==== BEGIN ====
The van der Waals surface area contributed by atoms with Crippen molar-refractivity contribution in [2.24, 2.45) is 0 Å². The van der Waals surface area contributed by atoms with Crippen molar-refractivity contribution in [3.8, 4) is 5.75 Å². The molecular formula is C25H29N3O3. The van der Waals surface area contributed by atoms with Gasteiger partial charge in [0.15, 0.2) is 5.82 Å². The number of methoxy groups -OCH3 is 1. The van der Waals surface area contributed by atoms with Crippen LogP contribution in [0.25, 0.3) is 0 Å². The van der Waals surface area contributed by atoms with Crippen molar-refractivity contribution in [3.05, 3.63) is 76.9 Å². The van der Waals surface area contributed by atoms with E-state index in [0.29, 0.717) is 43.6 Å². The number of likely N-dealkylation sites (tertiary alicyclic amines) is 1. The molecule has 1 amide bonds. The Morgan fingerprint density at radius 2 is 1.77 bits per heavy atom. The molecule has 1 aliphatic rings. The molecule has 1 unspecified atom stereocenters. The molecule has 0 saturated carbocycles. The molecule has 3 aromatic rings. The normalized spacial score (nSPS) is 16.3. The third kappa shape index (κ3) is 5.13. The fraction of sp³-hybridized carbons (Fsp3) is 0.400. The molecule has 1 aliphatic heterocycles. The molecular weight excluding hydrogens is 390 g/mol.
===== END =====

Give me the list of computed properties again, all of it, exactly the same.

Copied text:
The van der Waals surface area contributed by atoms with Crippen molar-refractivity contribution in [2.24, 2.45) is 0 Å². The van der Waals surface area contributed by atoms with Crippen molar-refractivity contribution in [3.8, 4) is 5.75 Å². The molecular formula is C25H29N3O3. The van der Waals surface area contributed by atoms with Gasteiger partial charge in [0.15, 0.2) is 5.82 Å². The number of methoxy groups -OCH3 is 1. The van der Waals surface area contributed by atoms with Crippen LogP contribution in [0.25, 0.3) is 0 Å². The van der Waals surface area contributed by atoms with Crippen molar-refractivity contribution in [3.05, 3.63) is 76.9 Å². The van der Waals surface area contributed by atoms with E-state index in [0.29, 0.717) is 43.6 Å². The number of likely N-dealkylation sites (tertiary alicyclic amines) is 1. The molecule has 1 amide bonds. The Morgan fingerprint density at radius 2 is 1.77 bits per heavy atom. The molecule has 1 aliphatic rings. The molecule has 1 unspecified atom stereocenters. The molecule has 0 saturated carbocycles. The molecule has 3 aromatic rings. The normalized spacial score (nSPS) is 16.3. The third kappa shape index (κ3) is 5.13. The fraction of sp³-hybridized carbons (Fsp3) is 0.400. The molecule has 1 aliphatic heterocycles. The molecular weight excluding hydrogens is 390 g/mol.